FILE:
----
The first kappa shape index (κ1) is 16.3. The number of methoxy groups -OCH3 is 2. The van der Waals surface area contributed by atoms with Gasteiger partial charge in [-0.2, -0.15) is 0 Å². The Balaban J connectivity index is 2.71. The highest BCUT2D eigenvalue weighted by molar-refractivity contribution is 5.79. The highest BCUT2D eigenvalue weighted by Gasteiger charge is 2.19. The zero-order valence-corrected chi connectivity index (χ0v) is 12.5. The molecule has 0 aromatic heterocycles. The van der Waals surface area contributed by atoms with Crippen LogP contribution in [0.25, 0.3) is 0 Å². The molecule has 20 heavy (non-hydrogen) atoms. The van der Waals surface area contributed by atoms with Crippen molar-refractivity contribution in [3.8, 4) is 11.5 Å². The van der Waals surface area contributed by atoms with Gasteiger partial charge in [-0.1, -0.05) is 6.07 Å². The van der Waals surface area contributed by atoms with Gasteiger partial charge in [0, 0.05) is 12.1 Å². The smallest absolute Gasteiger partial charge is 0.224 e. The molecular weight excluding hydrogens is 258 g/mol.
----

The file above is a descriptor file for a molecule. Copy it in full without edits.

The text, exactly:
The first kappa shape index (κ1) is 16.3. The number of methoxy groups -OCH3 is 2. The van der Waals surface area contributed by atoms with Gasteiger partial charge in [-0.2, -0.15) is 0 Å². The Balaban J connectivity index is 2.71. The highest BCUT2D eigenvalue weighted by molar-refractivity contribution is 5.79. The highest BCUT2D eigenvalue weighted by Gasteiger charge is 2.19. The zero-order valence-corrected chi connectivity index (χ0v) is 12.5. The molecule has 0 aromatic heterocycles. The van der Waals surface area contributed by atoms with Crippen LogP contribution in [0.25, 0.3) is 0 Å². The molecule has 20 heavy (non-hydrogen) atoms. The van der Waals surface area contributed by atoms with Crippen molar-refractivity contribution in [3.8, 4) is 11.5 Å². The van der Waals surface area contributed by atoms with Gasteiger partial charge in [-0.1, -0.05) is 6.07 Å². The van der Waals surface area contributed by atoms with Gasteiger partial charge in [0, 0.05) is 12.1 Å². The smallest absolute Gasteiger partial charge is 0.224 e. The molecular weight excluding hydrogens is 258 g/mol.